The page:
My brief was to teach quilters, (who had never done any callgraphy before) some lettering skills to combine with the art of quilting.They felt (as I do too) that using a font in something handmade like a quilt is roughly like adding baked beans to a cordon-bleu meal.
The group In Stitches meets at Yately and is run by Hazel Ryder and Terry Donaldson who run wonderful courses and occasionally invite guest tutors (like me). We have planned three days of lettering. I felt that rather than me trying to teach stitching methods, I should stick to what I know best – lettering with a pen, and leave it to the quilters to work out ways of applying the letters.
We chatted about how to approach this and Hazel and Terry were very keen on the David Jones workshop. I wanted people to have a basic understanding of letter proportions and spacing. I think that the David Jones style, although sophisticated in arrangement and colour, will lend itself to a measure of naivety. These quilters know a lot about colour and placement! We chose to spend one day on Trajan caps and two days next week on David Jones lettering.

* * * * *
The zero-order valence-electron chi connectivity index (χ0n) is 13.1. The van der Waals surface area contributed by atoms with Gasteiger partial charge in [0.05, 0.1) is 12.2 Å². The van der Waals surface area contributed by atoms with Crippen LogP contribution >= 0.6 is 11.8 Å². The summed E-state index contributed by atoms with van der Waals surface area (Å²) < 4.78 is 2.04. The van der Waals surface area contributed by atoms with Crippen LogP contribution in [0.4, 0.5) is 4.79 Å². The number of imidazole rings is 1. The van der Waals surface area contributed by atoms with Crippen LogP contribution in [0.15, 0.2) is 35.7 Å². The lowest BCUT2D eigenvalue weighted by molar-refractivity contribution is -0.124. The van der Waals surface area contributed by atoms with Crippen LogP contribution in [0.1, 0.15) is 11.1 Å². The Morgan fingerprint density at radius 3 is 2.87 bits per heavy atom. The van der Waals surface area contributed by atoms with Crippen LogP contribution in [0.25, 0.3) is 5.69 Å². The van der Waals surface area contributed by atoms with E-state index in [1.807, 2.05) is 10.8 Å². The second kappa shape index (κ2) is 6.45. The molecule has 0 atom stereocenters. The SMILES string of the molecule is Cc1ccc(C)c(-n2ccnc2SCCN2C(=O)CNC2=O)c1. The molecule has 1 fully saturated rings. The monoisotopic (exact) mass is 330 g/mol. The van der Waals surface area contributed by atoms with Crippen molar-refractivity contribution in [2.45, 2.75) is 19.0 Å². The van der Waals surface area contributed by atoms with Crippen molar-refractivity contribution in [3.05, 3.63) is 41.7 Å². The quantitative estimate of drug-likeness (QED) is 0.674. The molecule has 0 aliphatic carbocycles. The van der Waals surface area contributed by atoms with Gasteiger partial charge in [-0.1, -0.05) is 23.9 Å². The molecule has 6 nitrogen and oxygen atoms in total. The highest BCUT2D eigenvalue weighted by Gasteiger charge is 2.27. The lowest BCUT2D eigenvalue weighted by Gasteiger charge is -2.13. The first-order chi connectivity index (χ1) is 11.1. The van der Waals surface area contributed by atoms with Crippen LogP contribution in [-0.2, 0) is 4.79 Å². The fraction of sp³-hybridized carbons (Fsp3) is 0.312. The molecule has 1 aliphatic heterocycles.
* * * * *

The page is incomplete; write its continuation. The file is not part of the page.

So to make the first day more interesting than a dry academic lesson on Trajan caps, I tried something different and it worked! We painted backgrounds in watercolour and while these were drying, got stuck into letter proportions. Instead of the usual pencil monoline, we had Brause Ornament nibs size 2, with brown walnut ink and I gave everyone ruled templates to practise on,to save time.
Then to explore contrast, we visited ‘stretched cursive’ very briefly. They did one trial layout and then got stuck into writing on the watercolour paper. The nib was far happier on paper that had ‘bite’ than the smooth layout paper and everyone found lettering really meditative.
Here are the results below and please note that only one or two people had done any calligraphy at all and the ornament nib was new to all.
I am hoping that by using coloured backgrounds – which added interest – and breaking words up randomley to fill line spaces, people would get a sense of lettering as texture, where reading takes a bit of work but for the sake of pattern is worth it!
And Bec cycled 7 miles, changed into civvies, served morning tea, a stunning lunch (made by Hazel), served beetroot cake, produced this piece of work inbetween kitchen duties and left early to attend to her family. There must be something in that quotation that works!